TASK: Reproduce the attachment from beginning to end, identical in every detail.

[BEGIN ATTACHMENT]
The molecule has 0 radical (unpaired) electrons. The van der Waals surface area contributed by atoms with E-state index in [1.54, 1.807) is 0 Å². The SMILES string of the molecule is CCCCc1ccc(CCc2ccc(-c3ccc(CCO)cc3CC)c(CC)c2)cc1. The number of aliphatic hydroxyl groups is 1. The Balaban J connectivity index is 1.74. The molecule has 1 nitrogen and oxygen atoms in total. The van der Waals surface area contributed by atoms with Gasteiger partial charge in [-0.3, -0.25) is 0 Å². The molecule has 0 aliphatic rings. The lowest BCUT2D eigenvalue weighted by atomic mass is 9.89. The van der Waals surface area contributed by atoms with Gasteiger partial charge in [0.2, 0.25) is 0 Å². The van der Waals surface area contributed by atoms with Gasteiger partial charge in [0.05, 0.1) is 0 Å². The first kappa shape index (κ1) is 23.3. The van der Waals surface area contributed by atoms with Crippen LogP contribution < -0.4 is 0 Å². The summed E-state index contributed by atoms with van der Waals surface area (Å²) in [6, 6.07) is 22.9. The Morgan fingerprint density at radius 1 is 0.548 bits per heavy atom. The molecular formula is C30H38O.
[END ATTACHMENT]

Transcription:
The molecule has 0 radical (unpaired) electrons. The van der Waals surface area contributed by atoms with E-state index in [1.54, 1.807) is 0 Å². The SMILES string of the molecule is CCCCc1ccc(CCc2ccc(-c3ccc(CCO)cc3CC)c(CC)c2)cc1. The number of aliphatic hydroxyl groups is 1. The Balaban J connectivity index is 1.74. The molecule has 1 nitrogen and oxygen atoms in total. The van der Waals surface area contributed by atoms with Gasteiger partial charge in [-0.3, -0.25) is 0 Å². The molecule has 0 aliphatic rings. The lowest BCUT2D eigenvalue weighted by atomic mass is 9.89. The van der Waals surface area contributed by atoms with Gasteiger partial charge in [0.2, 0.25) is 0 Å². The van der Waals surface area contributed by atoms with Gasteiger partial charge in [0.05, 0.1) is 0 Å². The first kappa shape index (κ1) is 23.3. The van der Waals surface area contributed by atoms with Crippen LogP contribution < -0.4 is 0 Å². The summed E-state index contributed by atoms with van der Waals surface area (Å²) in [6, 6.07) is 22.9. The Morgan fingerprint density at radius 1 is 0.548 bits per heavy atom. The molecular formula is C30H38O.